Title: Holiday in Handcuffs
Director: Ron Underwood
Year Released: 2007
Running Time: 86 minutes
Genre: Romance, Comedy, Drama, Family (?)
Though its title is suggestive of a buddy crime caper (or kinky sexytimes, if you will), Holiday in Handcuffs is actually a romcom produced for TV by ABC Family. Now, while I am quite tolerant of happy crappy Christmas movies (and indeed enjoy them much more than I should), this film has the distinction of being the silliest Christmas movie I have ever seen. Ever. It's utterly ridiculous and makes absolutely no sense. And yet, if you can manage to bring yourself down to its level, you'll find that it does quite nicely as a brainless fluffy diversion.
The plot is basically this: waitress Trudie (Melissa Joan Hart) gets dumped by her boyfriend on the eve of a family Christmas trip, so she kidnaps David (Mario Lopez), a random handsome customer, so that she can present him to her family as her boyfriend. Just let that sink in. The premise is so dumb and so unbelievable that you have to wonder how it got past the development stage. I mean, they try to insert some level of realism, having David protest his kidnapping and all, but the reasons for his failure to escape are very contrived: Trudie's family believes his “help me I've been kidnapped!” thing is all a joke and (spoiler alert!) when he somehow manages to get a phone, he calls his horrible snobby girlfriend (of course) instead of the police. Further, unlike a real person, David accepts his predicament all too easily – it would not have been hard for him to overpower his petite female captor, take her car, whatever. His objections are token at best. It's almost like he wants to be kidnapped or is otherwise unusually dim. So yes, the whole basis of the movie made no sense whatsoever.
Even so, it's possible to enjoy the movie even while raging at its stupidity. This can be mostly attributed to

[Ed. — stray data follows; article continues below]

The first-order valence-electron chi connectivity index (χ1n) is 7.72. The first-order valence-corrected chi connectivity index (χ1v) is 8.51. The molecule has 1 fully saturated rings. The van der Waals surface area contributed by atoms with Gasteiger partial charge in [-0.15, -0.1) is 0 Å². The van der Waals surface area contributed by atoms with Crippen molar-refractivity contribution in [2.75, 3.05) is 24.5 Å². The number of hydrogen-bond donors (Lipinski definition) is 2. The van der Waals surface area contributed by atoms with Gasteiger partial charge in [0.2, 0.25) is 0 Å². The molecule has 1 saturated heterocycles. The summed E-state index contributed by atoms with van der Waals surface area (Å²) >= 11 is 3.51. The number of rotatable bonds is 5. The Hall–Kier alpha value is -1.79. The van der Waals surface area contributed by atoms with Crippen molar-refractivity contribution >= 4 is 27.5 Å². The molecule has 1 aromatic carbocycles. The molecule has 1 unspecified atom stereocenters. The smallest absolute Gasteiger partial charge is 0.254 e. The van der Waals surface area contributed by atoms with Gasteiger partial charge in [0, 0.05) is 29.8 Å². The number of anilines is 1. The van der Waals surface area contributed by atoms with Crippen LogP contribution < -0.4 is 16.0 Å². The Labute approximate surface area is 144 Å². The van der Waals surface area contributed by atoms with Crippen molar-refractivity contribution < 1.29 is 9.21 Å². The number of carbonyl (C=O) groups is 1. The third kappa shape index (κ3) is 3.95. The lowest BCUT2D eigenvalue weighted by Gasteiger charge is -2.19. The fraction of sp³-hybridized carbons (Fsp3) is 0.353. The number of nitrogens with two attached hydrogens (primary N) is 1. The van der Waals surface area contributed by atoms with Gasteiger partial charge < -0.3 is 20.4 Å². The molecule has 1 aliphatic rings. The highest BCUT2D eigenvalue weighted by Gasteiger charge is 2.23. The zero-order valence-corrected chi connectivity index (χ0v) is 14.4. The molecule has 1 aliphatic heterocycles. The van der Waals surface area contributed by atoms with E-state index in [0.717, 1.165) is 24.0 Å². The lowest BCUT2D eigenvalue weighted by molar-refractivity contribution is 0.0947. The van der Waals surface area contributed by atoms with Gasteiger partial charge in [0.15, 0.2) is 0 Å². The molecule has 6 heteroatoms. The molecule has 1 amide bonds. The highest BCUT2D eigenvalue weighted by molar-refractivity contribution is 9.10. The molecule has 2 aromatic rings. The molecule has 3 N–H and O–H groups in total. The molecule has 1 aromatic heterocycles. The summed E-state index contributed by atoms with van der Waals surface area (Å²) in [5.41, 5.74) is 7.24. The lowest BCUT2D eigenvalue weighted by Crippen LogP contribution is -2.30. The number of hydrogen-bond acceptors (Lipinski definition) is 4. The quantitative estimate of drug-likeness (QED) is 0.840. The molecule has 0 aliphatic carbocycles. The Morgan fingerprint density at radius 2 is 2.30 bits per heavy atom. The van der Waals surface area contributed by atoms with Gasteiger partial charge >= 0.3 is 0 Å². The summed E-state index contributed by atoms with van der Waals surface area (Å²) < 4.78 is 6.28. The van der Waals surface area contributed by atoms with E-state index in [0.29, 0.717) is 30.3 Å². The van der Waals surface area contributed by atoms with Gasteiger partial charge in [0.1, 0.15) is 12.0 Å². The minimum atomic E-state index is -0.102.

Still, Hart and Lopez look cute together, and since this is a “family” movie (there's a bit of sexual innuendo, albeit decipherable only to corrupted adult minds), the troubling nature of their relationship is blatantly ignored in favour of a “bickering couple” dynamic. Further, Trudie is so harmless and likeable that David's continued imprisonment becomes more and more implausible as time goes on. Normally, one might assume that the film is trying to do something clever here, like explore the nature of Stockholm syndrome and so on, but no. The movie doesn't deserve the credit of your analysis, so don't waste your time (and yes, I realise the irony of saying that as I type my review).
The latter half of the movie treads more familiar romcom territory, with the leads bonding and Trudie's “perfect” family revealing how dysfunctional they really are. Sure it's a bit cliched, but I was always entertained (...perhaps in no small part because I often thought about what I would do if I were in David's place). Overall, the film is funny and highly watchable, ultimately delivering on the happy ending that you watched it for in the first place.
Long story short, if you're looking for a pleasant and brainless Christmas movie, you can do far worse than Holiday in Handcuffs. Despite its absurd premise, it has that warm, comfy quality that you get from hot chocolate and a soft blanket. I can see myself rewatching this when I get into a Christmas mood. Make no mistake though: Holiday in Handcuffs is too silly and too stupid to be a “good” movie, but also too charming to be written off completely.
Alex's Rating: 3/5